Blade
Spyderco’s early fixed blades stood out in the market at the time, by offering very practical compact or mid-size designs with relatively thin edges. The FB05 is no exception. This knife really doesn’t differ too much from my kitchen knives, the blade is a bit thicker, but not much. The cutting performance is amazing, definitely on par with my finest Spyderco kitchen knives.

Handle
The handle is another story in itself. It is a true 3D-design FRN handle, with divots to facilitate grip changes and a butt cap provides a very secure ‘shelf’ for your thumb. Even after all these years, I think it’s an amazing design. It’s hotspot free and extremely secure for a locked-in grip, but also able to freely change grips. You’d imagine this was some sort of huge computer designed project, right? Wrong. From talking to Sal Glesser about his design, I learned he carved this design from wood. Amazing. I can barely plan out an article from scratch in my mind! I can’t imagine being able to create such a handle design simply by whittling it out of a piece of wood.

Temperance 2
The Temperance 2 is a great design in itself, but it’s bigger and heavier than this classic. And the 2 also doesn’t feature a handle with those (in)famous ‘grip change divots’. Some people might wonder about the handle, and how far the tang goes in the FB05. I understand the tang extends about halfway into the handle. This also contribute to its lack of weight. What I gather from Spyderco, is that they’ve never seen any actual customer problems with this type of tang. Still, customers seem to prefer a more robust ‘appearance’ in a fixed blade. I figure this explains the full tang design for the Temperance 2.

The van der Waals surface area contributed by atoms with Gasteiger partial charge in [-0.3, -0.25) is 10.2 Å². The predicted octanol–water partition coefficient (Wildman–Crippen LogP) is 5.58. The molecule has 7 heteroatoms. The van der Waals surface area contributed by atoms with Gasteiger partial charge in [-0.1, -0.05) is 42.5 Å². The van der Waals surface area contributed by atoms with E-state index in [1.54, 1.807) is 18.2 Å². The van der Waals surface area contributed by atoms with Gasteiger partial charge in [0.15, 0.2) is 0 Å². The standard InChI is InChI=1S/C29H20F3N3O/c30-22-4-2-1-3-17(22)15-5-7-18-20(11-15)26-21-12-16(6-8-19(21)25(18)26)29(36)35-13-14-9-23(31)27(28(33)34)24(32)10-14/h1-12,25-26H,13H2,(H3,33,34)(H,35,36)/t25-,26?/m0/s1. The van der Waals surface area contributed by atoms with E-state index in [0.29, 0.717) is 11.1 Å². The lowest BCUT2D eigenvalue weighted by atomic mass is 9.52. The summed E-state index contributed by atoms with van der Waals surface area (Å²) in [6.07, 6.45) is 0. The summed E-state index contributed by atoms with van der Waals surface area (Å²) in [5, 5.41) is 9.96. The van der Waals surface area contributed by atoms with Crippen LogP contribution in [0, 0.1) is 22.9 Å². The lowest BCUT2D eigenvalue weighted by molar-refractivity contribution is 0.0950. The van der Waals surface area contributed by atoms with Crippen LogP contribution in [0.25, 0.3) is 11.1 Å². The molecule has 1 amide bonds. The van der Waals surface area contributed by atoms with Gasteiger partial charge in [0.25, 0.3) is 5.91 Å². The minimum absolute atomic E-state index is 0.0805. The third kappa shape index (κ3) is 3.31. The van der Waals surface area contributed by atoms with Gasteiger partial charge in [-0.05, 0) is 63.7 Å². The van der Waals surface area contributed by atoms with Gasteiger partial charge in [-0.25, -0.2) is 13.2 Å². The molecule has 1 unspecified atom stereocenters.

Classic
If you’re looking for a compact lightweight fixed blade that is a wonderful cutter and slicer, and not just a steel axe to split wood with, the Temperance is a great design. It’s a true classic and I don’t think we’ll see something like this again.

Read my first review of the FB05 Temperance, or visit SpydieWiki to learn more about the design, background and variations of the Temperance fixed blade. If you like to learn more about the original TTKK design, I suggest checking out this excellent review on zknives.com.


Review: Vintage Spyderco C24 BlackHawk Folder

February 15, 2020

What’s the current SKU number for new Spyderco knives? It’s up there in the C250s right? Could you imagine a C24? That would almost have to be some sort of stone-age Spyderco right? Yes, that’s right. However, the C24 is more than just an old Spyderco. It still is a viable EDC folding knife. But there’s more. The BlackHawk offered a few features we still appreciate today. Without the Blackhawk, we wouldn’t have the C41 Native (5) or the C210CF Rhino.

I got this vintage Blackhawk from someone’s collection. The knife had seen some very light use, and appears to have been stowed away in favor of a newer knife. The overall finish and condition appears pretty much like it came from the box.  I cleaned off a little tape residue, rinsed out the handle and pivot, dried it and applied some lube. Five minutes on the Sharpmaker put this beauty back in action again.